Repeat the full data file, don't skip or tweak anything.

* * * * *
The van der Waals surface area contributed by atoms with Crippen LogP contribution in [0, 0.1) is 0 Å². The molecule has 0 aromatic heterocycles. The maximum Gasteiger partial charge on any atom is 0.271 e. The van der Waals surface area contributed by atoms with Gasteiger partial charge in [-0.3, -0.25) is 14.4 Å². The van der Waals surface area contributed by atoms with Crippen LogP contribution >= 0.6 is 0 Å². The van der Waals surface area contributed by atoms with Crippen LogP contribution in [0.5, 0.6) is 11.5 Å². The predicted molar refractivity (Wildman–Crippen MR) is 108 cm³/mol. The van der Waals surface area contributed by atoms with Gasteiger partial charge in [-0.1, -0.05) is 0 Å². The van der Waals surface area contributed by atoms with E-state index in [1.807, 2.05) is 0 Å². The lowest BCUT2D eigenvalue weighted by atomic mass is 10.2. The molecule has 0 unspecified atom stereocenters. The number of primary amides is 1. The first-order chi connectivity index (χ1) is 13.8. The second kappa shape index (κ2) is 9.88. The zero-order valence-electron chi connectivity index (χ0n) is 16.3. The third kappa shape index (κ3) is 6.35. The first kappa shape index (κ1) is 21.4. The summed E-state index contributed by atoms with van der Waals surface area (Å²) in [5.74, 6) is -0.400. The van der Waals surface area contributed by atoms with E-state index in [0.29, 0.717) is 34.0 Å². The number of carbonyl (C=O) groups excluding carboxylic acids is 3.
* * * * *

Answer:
The van der Waals surface area contributed by atoms with Crippen LogP contribution in [0, 0.1) is 0 Å². The molecule has 0 aromatic heterocycles. The maximum Gasteiger partial charge on any atom is 0.271 e. The van der Waals surface area contributed by atoms with Gasteiger partial charge in [-0.3, -0.25) is 14.4 Å². The van der Waals surface area contributed by atoms with Crippen LogP contribution >= 0.6 is 0 Å². The van der Waals surface area contributed by atoms with Crippen LogP contribution in [0.5, 0.6) is 11.5 Å². The predicted molar refractivity (Wildman–Crippen MR) is 108 cm³/mol. The van der Waals surface area contributed by atoms with Gasteiger partial charge in [-0.1, -0.05) is 0 Å². The van der Waals surface area contributed by atoms with E-state index in [1.807, 2.05) is 0 Å². The lowest BCUT2D eigenvalue weighted by atomic mass is 10.2. The molecule has 0 unspecified atom stereocenters. The number of primary amides is 1. The first-order chi connectivity index (χ1) is 13.8. The second kappa shape index (κ2) is 9.88. The zero-order valence-electron chi connectivity index (χ0n) is 16.3. The third kappa shape index (κ3) is 6.35. The first kappa shape index (κ1) is 21.4. The summed E-state index contributed by atoms with van der Waals surface area (Å²) in [5.74, 6) is -0.400. The van der Waals surface area contributed by atoms with E-state index in [0.29, 0.717) is 34.0 Å². The number of carbonyl (C=O) groups excluding carboxylic acids is 3.